Recently, Linda Haygood, Speech Language Therapist at the Washington State School for the Blind, and her colleagues have developed a collaborative process called "Playing with Words" that strives to address these needs by helping Blind children develop their spoken or signed communication and promote increased social interaction, creativity and self-determination--including those with additional disabilities such as Deafblindness and Autism who often do not process information typically.
The purpose and goals of Playing with Words revolves around helping students initiate longer and more balanced conversations with peers and family members by creating stories that validate the student's personal experiences and perspectives. The focus of Playing with words is to facilitate the process of storytelling and help the student organize an oral narrative, rather than writing an organized, polished story. In other words, it is process-based, rather than product-based. This process helps Blind students with additional disabilities who often acquire new skills and process the environment differently develop more organized oral and written narratives and engage with peers. Further information on Playing with Words, including examples of stories that students have developed and links to information on the six types of stories, is available from the Playing with Words Microsite, which is part of the Paths to Literacy Blog. One student's example included on the site, "My Brain is an Admiral Washer", revolves around the author's interest in the cycle of the Admiral Washer and resonated with my own experiences.
As a child, I used to love to create narratives around my own experiences. These included times when I met favorite teachers and my attempts to pick up distant television stations. Remember these were the days before cable or satellite television was widely available. In first and second grade, these narratives were a part of my life, and memories of creating them still resonate with me to this day.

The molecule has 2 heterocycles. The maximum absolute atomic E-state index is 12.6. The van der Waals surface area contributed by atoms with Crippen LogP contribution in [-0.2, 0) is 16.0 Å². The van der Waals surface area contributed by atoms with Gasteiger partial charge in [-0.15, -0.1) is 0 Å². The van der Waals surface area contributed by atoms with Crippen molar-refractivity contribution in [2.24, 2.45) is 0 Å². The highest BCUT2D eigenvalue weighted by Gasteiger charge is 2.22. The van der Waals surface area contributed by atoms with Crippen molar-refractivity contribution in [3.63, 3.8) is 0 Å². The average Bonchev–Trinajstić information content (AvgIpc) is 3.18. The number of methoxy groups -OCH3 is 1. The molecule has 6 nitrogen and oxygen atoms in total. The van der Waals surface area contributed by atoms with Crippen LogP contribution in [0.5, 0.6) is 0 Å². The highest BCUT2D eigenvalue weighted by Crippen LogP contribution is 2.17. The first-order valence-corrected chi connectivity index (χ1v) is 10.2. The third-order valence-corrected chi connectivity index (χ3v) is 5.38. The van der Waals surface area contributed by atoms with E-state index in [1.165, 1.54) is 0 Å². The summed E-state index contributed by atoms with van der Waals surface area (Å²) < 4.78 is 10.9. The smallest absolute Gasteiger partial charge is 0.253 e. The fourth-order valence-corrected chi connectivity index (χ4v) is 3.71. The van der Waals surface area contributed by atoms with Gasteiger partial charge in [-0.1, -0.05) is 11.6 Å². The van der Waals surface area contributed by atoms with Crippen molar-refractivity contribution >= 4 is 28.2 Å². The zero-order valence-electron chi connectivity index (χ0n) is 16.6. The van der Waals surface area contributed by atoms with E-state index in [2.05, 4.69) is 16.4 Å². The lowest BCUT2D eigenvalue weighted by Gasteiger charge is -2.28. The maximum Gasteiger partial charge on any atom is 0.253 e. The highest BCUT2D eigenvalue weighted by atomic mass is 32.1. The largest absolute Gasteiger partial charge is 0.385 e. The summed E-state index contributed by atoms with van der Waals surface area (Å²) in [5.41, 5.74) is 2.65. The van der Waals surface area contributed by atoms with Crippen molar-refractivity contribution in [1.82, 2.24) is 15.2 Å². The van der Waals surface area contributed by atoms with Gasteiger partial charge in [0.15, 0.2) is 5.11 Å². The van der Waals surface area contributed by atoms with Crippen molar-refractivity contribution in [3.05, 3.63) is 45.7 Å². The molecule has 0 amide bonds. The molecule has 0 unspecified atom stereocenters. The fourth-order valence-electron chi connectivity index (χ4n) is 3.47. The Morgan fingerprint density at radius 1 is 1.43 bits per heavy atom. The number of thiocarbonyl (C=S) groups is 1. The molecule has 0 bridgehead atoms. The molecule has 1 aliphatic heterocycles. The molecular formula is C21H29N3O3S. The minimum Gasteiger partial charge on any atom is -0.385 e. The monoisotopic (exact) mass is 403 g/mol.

I have found this to be the case with some other children with Optic Nerve Hypoplasia who operate on the Autism Spectrum or have sensory processing difficulties that make learning Braille so difficult. Many others, including me, develop made up words--called neologisms--that represent life experiences or social and emotional states. These are often pervasive and very powerfully important to the child, and many of mine still resonate with me to this day.
Meeting students where they are is a basic construct in the education of young children. However, for many children with Optic Nerve Hypoplasia and related conditions, this often does not occur. Because many children with ONH cannot articulate how they process the world around them, teachers and other professionals often make invalid assumptions concerning their strengths, abilities, and developmental trajectory. They may write off a child who fails to thrive in a classroom, interact with peers, teachers and family members in the expected manner or acquire Braille and other basic life skills. Systems-level issues, such as the national shortage of qualified teachers of the visually impaired and related professionals in local educational agencies and the general lack of funding for special education, also have a tremendous impact on the education of our children.
As an adult with Optic Nerve Hypoplasia, it is my hope that approaches like Playing with Words and other strategies that validate and build on the perspectives and life experiences of our children become more widely available. I believe this will lead to better overall outcomes for our children.
ONH Consulting, LLC